Canadian Prime Minister Justin Trudeau today said there is a chance of reaching agreement on a continental trade deal with the US and Mexico by the end of the week.
Just a day after Canadian trade officials rejoined talks on the North American Free Trade Agreement in Washington, Trudeau said, “There is a possibility of getting to a good deal for Canada by Friday,” the day the US has set to have at least the broad accord completed.
But any agreement “will hinge on whether or not there is ultimately a good deal for Canada,” Trudeau said at a student rally in Kapuskasing in northern Ontario.
“I have said from the very beginning no NAFTA deal is better than a bad NAFTA deal,” he added.
The prime minister also said his government is “standing firm on a broad range of things that matter deeply to Canadians,” citing the supply-managed dairy market, which US officials have sought to dismantle.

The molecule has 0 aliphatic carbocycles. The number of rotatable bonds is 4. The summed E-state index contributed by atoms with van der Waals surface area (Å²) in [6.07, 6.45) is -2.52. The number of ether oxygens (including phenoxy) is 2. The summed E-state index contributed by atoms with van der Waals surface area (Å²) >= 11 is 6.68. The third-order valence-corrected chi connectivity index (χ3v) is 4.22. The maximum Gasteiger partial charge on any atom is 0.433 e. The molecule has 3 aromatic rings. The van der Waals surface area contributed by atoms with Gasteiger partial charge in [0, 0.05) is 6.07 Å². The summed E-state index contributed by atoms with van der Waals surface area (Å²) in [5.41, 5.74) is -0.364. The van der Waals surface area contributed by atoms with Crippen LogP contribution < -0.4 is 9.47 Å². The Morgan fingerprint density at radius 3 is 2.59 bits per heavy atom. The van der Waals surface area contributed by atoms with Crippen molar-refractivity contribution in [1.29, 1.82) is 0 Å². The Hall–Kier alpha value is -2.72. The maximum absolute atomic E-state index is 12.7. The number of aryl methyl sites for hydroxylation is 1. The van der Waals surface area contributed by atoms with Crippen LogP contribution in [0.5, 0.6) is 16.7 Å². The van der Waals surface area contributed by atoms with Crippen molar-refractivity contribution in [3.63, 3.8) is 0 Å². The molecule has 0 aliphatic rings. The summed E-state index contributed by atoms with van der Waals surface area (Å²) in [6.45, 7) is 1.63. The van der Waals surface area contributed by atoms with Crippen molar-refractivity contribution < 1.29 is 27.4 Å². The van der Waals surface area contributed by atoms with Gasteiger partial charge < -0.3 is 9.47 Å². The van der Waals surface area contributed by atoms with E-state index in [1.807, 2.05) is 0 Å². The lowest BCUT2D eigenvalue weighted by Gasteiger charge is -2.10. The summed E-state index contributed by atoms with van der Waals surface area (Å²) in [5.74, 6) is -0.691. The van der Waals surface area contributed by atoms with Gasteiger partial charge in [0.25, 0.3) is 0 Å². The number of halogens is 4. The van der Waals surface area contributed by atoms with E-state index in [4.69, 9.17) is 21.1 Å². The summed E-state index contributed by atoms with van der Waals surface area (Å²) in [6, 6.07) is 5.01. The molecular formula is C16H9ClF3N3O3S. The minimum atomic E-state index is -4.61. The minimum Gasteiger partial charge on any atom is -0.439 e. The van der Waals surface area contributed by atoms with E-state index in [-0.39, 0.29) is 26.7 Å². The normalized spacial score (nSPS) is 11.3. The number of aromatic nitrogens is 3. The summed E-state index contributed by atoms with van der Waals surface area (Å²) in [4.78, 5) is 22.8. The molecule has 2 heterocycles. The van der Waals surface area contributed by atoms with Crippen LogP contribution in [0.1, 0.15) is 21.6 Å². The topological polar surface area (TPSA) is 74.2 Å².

The system has been in place since the 1970s and survived several attempts to undo it, but Ottawa could offer US dairy farmers a small increased share of the market as it did with the EU in a free trade pact last year.
After months of intense negotiations, the United States and Mexico announced an agreement Monday on a thorough overhaul of the 25-year-old NAFTA, but President Donald Trump suggested he could cut Ottawa out.
Mexico’s President Enrique Pena Nieto and President-elect Andres Manuel Lopez Obrador both said NAFTA should remain a trilateral pact.